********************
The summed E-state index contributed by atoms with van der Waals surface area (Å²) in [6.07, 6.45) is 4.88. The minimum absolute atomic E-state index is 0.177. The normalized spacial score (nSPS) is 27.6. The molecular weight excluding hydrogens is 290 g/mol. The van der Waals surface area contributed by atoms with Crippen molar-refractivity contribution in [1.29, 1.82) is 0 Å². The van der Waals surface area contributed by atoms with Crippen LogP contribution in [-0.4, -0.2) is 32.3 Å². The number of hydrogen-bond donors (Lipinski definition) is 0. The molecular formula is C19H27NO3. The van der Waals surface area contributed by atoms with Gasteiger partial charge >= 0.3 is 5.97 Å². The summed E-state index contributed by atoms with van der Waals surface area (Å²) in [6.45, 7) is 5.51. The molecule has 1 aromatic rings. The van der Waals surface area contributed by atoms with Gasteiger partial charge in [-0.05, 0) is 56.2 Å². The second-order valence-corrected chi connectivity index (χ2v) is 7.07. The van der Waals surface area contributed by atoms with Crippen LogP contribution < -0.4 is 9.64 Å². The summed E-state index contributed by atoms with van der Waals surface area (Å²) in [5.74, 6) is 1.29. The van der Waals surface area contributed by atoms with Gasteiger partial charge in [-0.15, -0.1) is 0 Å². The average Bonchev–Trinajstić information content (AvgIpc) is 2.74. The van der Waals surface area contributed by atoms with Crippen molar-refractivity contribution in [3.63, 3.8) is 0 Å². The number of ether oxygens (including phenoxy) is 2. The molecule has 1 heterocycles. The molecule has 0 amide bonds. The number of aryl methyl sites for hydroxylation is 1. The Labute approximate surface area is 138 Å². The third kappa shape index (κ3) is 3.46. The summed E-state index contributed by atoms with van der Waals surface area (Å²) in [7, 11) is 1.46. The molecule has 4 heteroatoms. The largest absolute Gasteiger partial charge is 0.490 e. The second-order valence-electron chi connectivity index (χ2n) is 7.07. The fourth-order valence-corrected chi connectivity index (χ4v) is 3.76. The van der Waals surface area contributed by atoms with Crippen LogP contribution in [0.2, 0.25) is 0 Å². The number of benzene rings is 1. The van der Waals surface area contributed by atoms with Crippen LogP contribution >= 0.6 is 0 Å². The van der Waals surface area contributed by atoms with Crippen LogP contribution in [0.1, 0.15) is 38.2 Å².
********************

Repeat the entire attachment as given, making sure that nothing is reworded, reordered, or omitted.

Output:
The summed E-state index contributed by atoms with van der Waals surface area (Å²) in [6.07, 6.45) is 4.88. The minimum absolute atomic E-state index is 0.177. The normalized spacial score (nSPS) is 27.6. The molecular weight excluding hydrogens is 290 g/mol. The van der Waals surface area contributed by atoms with Crippen molar-refractivity contribution in [1.29, 1.82) is 0 Å². The van der Waals surface area contributed by atoms with Crippen LogP contribution in [-0.4, -0.2) is 32.3 Å². The number of hydrogen-bond donors (Lipinski definition) is 0. The molecular formula is C19H27NO3. The van der Waals surface area contributed by atoms with Gasteiger partial charge >= 0.3 is 5.97 Å². The summed E-state index contributed by atoms with van der Waals surface area (Å²) in [6.45, 7) is 5.51. The molecule has 1 aromatic rings. The van der Waals surface area contributed by atoms with Gasteiger partial charge in [-0.05, 0) is 56.2 Å². The second-order valence-corrected chi connectivity index (χ2v) is 7.07. The van der Waals surface area contributed by atoms with Crippen LogP contribution < -0.4 is 9.64 Å². The summed E-state index contributed by atoms with van der Waals surface area (Å²) in [5.74, 6) is 1.29. The van der Waals surface area contributed by atoms with Gasteiger partial charge in [-0.15, -0.1) is 0 Å². The average Bonchev–Trinajstić information content (AvgIpc) is 2.74. The van der Waals surface area contributed by atoms with Crippen molar-refractivity contribution in [3.63, 3.8) is 0 Å². The number of ether oxygens (including phenoxy) is 2. The molecule has 1 heterocycles. The molecule has 0 amide bonds. The number of aryl methyl sites for hydroxylation is 1. The Labute approximate surface area is 138 Å². The third kappa shape index (κ3) is 3.46. The summed E-state index contributed by atoms with van der Waals surface area (Å²) in [7, 11) is 1.46. The molecule has 4 heteroatoms. The largest absolute Gasteiger partial charge is 0.490 e. The second-order valence-electron chi connectivity index (χ2n) is 7.07. The fourth-order valence-corrected chi connectivity index (χ4v) is 3.76. The van der Waals surface area contributed by atoms with Crippen LogP contribution in [0.2, 0.25) is 0 Å². The number of benzene rings is 1. The van der Waals surface area contributed by atoms with Crippen LogP contribution >= 0.6 is 0 Å². The van der Waals surface area contributed by atoms with Crippen LogP contribution in [0.1, 0.15) is 38.2 Å².